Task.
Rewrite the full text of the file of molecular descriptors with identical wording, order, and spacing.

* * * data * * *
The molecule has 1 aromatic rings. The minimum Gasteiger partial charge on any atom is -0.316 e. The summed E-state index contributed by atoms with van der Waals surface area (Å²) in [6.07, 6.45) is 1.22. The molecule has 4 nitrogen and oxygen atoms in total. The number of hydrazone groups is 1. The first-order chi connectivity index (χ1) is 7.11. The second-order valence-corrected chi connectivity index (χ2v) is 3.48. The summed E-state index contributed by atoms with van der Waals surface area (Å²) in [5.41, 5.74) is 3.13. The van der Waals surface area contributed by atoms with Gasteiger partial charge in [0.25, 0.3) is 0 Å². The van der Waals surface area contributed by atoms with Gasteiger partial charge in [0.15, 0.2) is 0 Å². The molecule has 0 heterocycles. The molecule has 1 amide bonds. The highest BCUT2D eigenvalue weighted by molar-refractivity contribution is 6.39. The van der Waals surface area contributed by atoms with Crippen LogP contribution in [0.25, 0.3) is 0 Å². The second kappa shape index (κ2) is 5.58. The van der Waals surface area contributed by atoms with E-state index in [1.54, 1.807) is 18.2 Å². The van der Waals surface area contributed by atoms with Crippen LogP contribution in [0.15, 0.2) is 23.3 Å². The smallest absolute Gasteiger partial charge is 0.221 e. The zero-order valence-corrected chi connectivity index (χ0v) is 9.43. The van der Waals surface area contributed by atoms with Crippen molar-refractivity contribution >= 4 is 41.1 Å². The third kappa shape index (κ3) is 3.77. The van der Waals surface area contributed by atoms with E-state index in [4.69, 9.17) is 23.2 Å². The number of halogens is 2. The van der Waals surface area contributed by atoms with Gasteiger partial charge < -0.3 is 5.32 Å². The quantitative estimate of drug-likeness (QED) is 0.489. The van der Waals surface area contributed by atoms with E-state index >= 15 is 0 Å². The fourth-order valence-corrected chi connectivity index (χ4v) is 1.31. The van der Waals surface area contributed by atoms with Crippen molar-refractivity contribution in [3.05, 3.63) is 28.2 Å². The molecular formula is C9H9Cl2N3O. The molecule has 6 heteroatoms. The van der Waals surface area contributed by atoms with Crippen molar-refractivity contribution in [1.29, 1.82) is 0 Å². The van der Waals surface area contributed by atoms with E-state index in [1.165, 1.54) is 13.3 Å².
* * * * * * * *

The molecule has 1 aromatic rings. The minimum Gasteiger partial charge on any atom is -0.316 e. The summed E-state index contributed by atoms with van der Waals surface area (Å²) in [6.07, 6.45) is 1.22. The molecule has 4 nitrogen and oxygen atoms in total. The number of hydrazone groups is 1. The first-order chi connectivity index (χ1) is 7.11. The second-order valence-corrected chi connectivity index (χ2v) is 3.48. The summed E-state index contributed by atoms with van der Waals surface area (Å²) in [5.41, 5.74) is 3.13. The van der Waals surface area contributed by atoms with Gasteiger partial charge in [0.25, 0.3) is 0 Å². The van der Waals surface area contributed by atoms with Gasteiger partial charge in [0.15, 0.2) is 0 Å². The molecule has 0 heterocycles. The molecule has 1 amide bonds. The highest BCUT2D eigenvalue weighted by molar-refractivity contribution is 6.39. The van der Waals surface area contributed by atoms with Crippen LogP contribution in [0.25, 0.3) is 0 Å². The second kappa shape index (κ2) is 5.58. The van der Waals surface area contributed by atoms with E-state index in [1.54, 1.807) is 18.2 Å². The van der Waals surface area contributed by atoms with Crippen LogP contribution in [0.15, 0.2) is 23.3 Å². The smallest absolute Gasteiger partial charge is 0.221 e. The zero-order valence-corrected chi connectivity index (χ0v) is 9.43. The van der Waals surface area contributed by atoms with Crippen molar-refractivity contribution >= 4 is 41.1 Å². The third kappa shape index (κ3) is 3.77. The van der Waals surface area contributed by atoms with E-state index in [4.69, 9.17) is 23.2 Å². The number of halogens is 2. The van der Waals surface area contributed by atoms with Gasteiger partial charge < -0.3 is 5.32 Å². The quantitative estimate of drug-likeness (QED) is 0.489. The van der Waals surface area contributed by atoms with E-state index >= 15 is 0 Å². The fourth-order valence-corrected chi connectivity index (χ4v) is 1.31. The van der Waals surface area contributed by atoms with Crippen molar-refractivity contribution in [3.05, 3.63) is 28.2 Å². The molecular formula is C9H9Cl2N3O. The molecule has 6 heteroatoms. The van der Waals surface area contributed by atoms with Crippen molar-refractivity contribution in [1.29, 1.82) is 0 Å². The van der Waals surface area contributed by atoms with E-state index in [1.165, 1.54) is 13.3 Å².